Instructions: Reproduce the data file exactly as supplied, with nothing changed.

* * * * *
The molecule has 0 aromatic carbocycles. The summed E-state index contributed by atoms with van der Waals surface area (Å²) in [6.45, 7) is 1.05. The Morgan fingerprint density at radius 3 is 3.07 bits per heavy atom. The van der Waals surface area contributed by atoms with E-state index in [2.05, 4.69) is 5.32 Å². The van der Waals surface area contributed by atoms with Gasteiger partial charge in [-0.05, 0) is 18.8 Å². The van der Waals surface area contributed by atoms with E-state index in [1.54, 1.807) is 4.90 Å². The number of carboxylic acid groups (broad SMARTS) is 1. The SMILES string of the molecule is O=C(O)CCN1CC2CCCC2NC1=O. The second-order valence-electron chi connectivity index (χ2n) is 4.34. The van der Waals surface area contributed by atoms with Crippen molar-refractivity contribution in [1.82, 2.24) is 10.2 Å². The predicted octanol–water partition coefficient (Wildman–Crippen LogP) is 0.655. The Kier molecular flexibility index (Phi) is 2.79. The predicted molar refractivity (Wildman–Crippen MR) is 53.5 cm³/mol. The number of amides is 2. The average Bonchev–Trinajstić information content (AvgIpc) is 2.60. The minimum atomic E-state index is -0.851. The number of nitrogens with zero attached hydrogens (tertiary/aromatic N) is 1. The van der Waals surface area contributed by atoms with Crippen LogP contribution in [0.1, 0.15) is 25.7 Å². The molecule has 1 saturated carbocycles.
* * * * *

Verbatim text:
The molecule has 0 aromatic carbocycles. The summed E-state index contributed by atoms with van der Waals surface area (Å²) in [6.45, 7) is 1.05. The Morgan fingerprint density at radius 3 is 3.07 bits per heavy atom. The van der Waals surface area contributed by atoms with E-state index in [2.05, 4.69) is 5.32 Å². The van der Waals surface area contributed by atoms with Gasteiger partial charge in [-0.05, 0) is 18.8 Å². The van der Waals surface area contributed by atoms with E-state index in [1.54, 1.807) is 4.90 Å². The number of carboxylic acid groups (broad SMARTS) is 1. The SMILES string of the molecule is O=C(O)CCN1CC2CCCC2NC1=O. The second-order valence-electron chi connectivity index (χ2n) is 4.34. The van der Waals surface area contributed by atoms with Crippen molar-refractivity contribution in [1.82, 2.24) is 10.2 Å². The predicted octanol–water partition coefficient (Wildman–Crippen LogP) is 0.655. The Kier molecular flexibility index (Phi) is 2.79. The predicted molar refractivity (Wildman–Crippen MR) is 53.5 cm³/mol. The number of amides is 2. The average Bonchev–Trinajstić information content (AvgIpc) is 2.60. The minimum atomic E-state index is -0.851. The number of nitrogens with zero attached hydrogens (tertiary/aromatic N) is 1. The van der Waals surface area contributed by atoms with Crippen LogP contribution in [0.1, 0.15) is 25.7 Å². The molecule has 1 saturated carbocycles.